Study: CEOs and CFOs Cheating on Spouse Twice as Likely to Engage in Financial Misstatement

Chris Gaetano
Published Date:
Aug 9, 2019

A study by three business school professors has found that CEOs and CFOs who have had an account with adultery-focused dating site Ashley Madison were twice as likely to have made a financial misstatement or been the subject of a class action securities lawsuit, according to Bloomberg.

The study examined 11,000 executives, brokers, police officers and known white-collar criminals and cross-referenced the list with leaked data from Ashley Madison. Overall, the study found that users of the website were more likely to have made some sort of professional conduct violation than the control group. 

For instance, the study found that financial advisers with some form of misconduct on their records were more than twice more likely to have an Ashley Madison account than the control population. Police officers who engaged in misconduct were twice as likely to have an account. The study also found that 4.1 percent of SEC defendants in white-collar crime cases had paid accounts, versus 1 percent of the control population.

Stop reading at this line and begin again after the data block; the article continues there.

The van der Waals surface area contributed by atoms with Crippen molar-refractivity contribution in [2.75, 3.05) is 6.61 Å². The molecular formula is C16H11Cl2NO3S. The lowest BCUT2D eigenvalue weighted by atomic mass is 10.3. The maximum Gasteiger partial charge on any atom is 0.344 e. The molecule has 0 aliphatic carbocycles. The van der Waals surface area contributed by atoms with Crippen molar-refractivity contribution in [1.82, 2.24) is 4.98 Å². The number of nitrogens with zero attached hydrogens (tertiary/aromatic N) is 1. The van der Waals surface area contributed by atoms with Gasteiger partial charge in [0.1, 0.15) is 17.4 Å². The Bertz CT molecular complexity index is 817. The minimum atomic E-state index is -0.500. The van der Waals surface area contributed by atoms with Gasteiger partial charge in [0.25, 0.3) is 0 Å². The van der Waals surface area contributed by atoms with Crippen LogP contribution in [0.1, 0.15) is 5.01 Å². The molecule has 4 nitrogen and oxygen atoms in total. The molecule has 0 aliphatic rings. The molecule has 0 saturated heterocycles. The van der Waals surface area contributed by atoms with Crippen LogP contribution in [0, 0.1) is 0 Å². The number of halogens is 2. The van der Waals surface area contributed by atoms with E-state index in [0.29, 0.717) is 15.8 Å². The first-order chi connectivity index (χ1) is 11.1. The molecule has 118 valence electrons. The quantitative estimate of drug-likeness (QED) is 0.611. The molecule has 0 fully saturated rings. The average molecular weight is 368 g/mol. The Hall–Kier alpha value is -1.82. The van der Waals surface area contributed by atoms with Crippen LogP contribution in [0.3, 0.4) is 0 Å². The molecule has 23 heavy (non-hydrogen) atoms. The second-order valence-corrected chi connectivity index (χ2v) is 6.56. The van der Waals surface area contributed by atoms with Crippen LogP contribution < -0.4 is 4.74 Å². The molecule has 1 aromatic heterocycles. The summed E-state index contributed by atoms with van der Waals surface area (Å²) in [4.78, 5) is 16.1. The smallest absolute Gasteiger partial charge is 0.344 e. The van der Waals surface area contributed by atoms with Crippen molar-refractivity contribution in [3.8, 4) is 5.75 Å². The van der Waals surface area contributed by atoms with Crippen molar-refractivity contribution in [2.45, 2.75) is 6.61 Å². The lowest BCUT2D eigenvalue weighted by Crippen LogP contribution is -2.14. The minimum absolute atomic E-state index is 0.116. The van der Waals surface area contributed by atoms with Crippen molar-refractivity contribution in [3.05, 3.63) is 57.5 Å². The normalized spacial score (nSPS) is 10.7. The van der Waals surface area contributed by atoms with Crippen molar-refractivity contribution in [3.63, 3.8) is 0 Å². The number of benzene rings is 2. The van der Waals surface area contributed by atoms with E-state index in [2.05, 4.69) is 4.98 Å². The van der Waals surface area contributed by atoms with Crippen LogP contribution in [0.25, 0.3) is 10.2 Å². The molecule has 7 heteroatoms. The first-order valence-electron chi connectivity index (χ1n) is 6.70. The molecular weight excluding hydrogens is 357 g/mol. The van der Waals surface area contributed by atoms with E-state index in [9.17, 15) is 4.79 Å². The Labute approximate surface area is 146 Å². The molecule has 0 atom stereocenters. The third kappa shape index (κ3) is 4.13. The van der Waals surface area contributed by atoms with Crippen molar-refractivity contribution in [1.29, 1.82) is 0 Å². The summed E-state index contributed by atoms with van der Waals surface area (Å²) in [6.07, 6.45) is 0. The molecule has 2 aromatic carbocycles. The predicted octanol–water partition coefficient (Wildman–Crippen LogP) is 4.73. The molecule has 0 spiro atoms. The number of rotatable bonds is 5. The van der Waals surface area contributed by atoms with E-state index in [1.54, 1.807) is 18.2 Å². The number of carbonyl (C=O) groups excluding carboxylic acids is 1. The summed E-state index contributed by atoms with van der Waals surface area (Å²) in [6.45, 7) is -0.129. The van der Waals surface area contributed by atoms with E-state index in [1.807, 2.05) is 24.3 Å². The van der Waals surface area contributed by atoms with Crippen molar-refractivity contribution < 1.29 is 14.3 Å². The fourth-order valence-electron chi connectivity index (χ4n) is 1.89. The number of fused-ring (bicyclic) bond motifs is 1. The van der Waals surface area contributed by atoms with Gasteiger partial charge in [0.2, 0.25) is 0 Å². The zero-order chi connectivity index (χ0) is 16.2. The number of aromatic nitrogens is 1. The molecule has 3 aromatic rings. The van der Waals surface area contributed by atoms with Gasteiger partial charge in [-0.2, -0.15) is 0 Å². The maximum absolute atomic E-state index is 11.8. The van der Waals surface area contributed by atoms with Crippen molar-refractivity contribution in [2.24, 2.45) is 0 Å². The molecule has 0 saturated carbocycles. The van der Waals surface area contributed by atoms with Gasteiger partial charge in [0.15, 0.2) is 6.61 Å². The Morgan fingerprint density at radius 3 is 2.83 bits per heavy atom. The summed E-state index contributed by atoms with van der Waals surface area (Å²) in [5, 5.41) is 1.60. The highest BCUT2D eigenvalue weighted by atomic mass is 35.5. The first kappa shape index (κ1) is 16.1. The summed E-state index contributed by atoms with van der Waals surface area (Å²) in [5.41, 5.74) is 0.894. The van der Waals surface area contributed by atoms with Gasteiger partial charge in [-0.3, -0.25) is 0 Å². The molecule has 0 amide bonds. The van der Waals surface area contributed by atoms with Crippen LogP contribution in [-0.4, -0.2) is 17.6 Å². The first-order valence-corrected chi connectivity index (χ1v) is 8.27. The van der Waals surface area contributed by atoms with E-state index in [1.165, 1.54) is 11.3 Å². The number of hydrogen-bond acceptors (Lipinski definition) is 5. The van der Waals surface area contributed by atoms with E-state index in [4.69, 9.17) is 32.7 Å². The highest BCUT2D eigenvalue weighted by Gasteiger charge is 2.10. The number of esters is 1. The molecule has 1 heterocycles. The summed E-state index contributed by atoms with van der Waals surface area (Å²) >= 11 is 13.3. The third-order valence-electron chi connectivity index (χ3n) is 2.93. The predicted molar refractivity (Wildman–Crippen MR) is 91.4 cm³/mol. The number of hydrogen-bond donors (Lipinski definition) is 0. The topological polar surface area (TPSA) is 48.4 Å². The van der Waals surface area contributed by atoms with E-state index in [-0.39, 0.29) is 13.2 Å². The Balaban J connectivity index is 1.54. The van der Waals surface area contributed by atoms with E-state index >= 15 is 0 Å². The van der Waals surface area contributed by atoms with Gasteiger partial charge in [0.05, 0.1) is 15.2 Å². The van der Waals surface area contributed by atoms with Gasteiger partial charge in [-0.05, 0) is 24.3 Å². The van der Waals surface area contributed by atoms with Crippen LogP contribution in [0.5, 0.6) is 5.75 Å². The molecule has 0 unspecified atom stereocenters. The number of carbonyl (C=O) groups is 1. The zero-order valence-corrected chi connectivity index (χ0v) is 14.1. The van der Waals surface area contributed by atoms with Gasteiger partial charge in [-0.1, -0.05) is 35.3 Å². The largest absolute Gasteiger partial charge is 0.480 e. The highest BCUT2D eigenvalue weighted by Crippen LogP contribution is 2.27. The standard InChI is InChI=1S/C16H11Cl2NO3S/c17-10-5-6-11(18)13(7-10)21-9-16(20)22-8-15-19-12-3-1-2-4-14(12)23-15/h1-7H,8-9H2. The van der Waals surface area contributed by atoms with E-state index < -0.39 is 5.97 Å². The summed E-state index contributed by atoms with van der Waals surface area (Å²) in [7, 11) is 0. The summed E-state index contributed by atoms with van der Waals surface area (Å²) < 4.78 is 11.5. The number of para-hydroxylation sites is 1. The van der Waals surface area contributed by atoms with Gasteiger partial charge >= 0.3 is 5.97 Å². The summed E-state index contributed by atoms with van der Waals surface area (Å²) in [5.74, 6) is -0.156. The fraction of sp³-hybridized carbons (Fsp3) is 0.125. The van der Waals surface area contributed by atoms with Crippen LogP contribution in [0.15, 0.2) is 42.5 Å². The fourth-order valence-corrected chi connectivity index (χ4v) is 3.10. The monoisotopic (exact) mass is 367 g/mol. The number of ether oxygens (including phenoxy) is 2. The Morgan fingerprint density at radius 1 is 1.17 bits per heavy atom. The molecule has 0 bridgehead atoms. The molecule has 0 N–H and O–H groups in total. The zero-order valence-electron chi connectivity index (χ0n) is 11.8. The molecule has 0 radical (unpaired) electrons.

The researchers concluded that cheating in one context carries over to cheating in others. 

"Our findings suggest that personal and professional lives are connected and cut against the common view that ethics are predominantly situational," said the study's authors. "This supports the classical view that virtues such as honesty and integrity influence a person’s thoughts and actions across diverse contexts and has potentially important implications for corporate recruiting and codes of conduct. A possible implication of our findings is that the recent focus on eliminating sexual misconduct in the workplace may have the auxiliary effect of reducing fraudulent workplace activity."

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